What’s going to keep people coming back to physical store locations, as comfort levels with e-commerce rise every year? Savvy retailers are fighting technology with technology, refreshing the look and feel of their stores by integrating more gadgets, and using data in a more integrated way to inform strategy.
The normally staid lighting industry is in a state of flux due to disruptive technologies, such as solid-state light sources and intelligent lighting control. Here’s a look at four metatrends that are likely to shape the future of lighting:
Damage to flooring from concrete slab moisture costs U.S. companies upwards of $1 billion each year. When we interviewed flooring industry experts, more than 70% of them reported that they experience moisture issues “often,” with 100% of those surveyed in unanimous agreement that they had experienced some moisture issues.
Local public utilities charge different rates for electricity based on energy demand at any moment: A kilowatt hour of electricity, for example, will cost more in the middle of a hot day when HVAC units are running at full blast than it will cost later that same evening.
Each year, slip, trip and fall losses cost the hospitality and retail industry millions. The mere fact that a customer falls on your premises does not necessarily create liability. Instead, the question is often whether your establishment had superior knowledge of a hazardous condition that exposed customers to an unreasonable risk of harm.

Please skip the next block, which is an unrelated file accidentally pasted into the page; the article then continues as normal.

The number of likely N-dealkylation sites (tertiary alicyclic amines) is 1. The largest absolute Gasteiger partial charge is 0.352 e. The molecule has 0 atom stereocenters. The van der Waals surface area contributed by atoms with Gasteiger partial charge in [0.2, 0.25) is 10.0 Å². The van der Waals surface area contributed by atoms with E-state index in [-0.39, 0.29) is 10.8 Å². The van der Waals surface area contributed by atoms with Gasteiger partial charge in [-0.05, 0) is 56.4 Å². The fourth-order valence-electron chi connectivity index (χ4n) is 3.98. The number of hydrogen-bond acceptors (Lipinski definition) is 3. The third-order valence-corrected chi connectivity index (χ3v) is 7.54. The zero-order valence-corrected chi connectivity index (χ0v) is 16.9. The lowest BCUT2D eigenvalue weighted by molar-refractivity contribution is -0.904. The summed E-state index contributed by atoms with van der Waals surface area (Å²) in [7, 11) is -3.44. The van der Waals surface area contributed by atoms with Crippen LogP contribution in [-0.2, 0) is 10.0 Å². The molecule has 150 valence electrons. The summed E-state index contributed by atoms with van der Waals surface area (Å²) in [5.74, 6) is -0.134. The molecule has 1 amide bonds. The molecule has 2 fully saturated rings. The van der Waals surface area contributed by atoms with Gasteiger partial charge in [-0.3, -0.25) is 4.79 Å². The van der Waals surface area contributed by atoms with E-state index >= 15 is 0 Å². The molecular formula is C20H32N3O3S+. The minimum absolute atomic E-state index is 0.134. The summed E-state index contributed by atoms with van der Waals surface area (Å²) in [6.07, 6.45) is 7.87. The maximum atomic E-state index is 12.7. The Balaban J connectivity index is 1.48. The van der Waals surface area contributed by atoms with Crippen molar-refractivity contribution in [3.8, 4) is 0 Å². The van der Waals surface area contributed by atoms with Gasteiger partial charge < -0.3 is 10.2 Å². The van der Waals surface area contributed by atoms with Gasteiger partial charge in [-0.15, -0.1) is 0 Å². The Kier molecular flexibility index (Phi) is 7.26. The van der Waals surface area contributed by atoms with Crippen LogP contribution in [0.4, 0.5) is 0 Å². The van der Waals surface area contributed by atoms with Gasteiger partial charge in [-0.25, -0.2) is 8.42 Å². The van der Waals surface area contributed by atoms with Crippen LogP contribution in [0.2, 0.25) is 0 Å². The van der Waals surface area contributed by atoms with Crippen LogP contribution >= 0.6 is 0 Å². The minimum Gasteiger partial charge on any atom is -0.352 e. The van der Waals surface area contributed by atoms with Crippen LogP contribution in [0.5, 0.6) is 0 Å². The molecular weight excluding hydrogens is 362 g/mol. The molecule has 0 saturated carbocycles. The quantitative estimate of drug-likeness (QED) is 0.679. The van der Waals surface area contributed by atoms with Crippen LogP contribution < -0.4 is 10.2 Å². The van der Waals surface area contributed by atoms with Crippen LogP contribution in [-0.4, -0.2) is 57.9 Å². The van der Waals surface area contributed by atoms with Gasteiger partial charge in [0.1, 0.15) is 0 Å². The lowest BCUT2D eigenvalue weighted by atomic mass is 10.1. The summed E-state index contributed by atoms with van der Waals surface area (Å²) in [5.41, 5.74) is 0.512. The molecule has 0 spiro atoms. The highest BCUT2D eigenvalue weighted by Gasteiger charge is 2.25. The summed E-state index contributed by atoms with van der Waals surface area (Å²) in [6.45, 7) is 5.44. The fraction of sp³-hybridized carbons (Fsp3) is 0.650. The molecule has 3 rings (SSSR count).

Dhiraj Jain, business development head of retail products and IP for global IT services, consulting and business solutions organization Tata Consultancy Services (TCS), recently took some time to explain exactly how the POS is evolving into a full-fledged omnichannel commerce platform.
The era of the “push” supply chain, where retailers do their best to determine consumer demand well ahead of time and offer a select assortment, is ending. E-commerce platforms that offer a nearly limitless supply of inventory, along with a high degree of digital customization, have changed consumer expectations across all channels.
Despite the large splash caused by the September 2014 launch of Apple Pay, the general consensus is that mobile payment is still in the infancy stage. But while mobile payment is growing at a tempo that is best described as “slow and low,” the overall market is getting increasingly competitive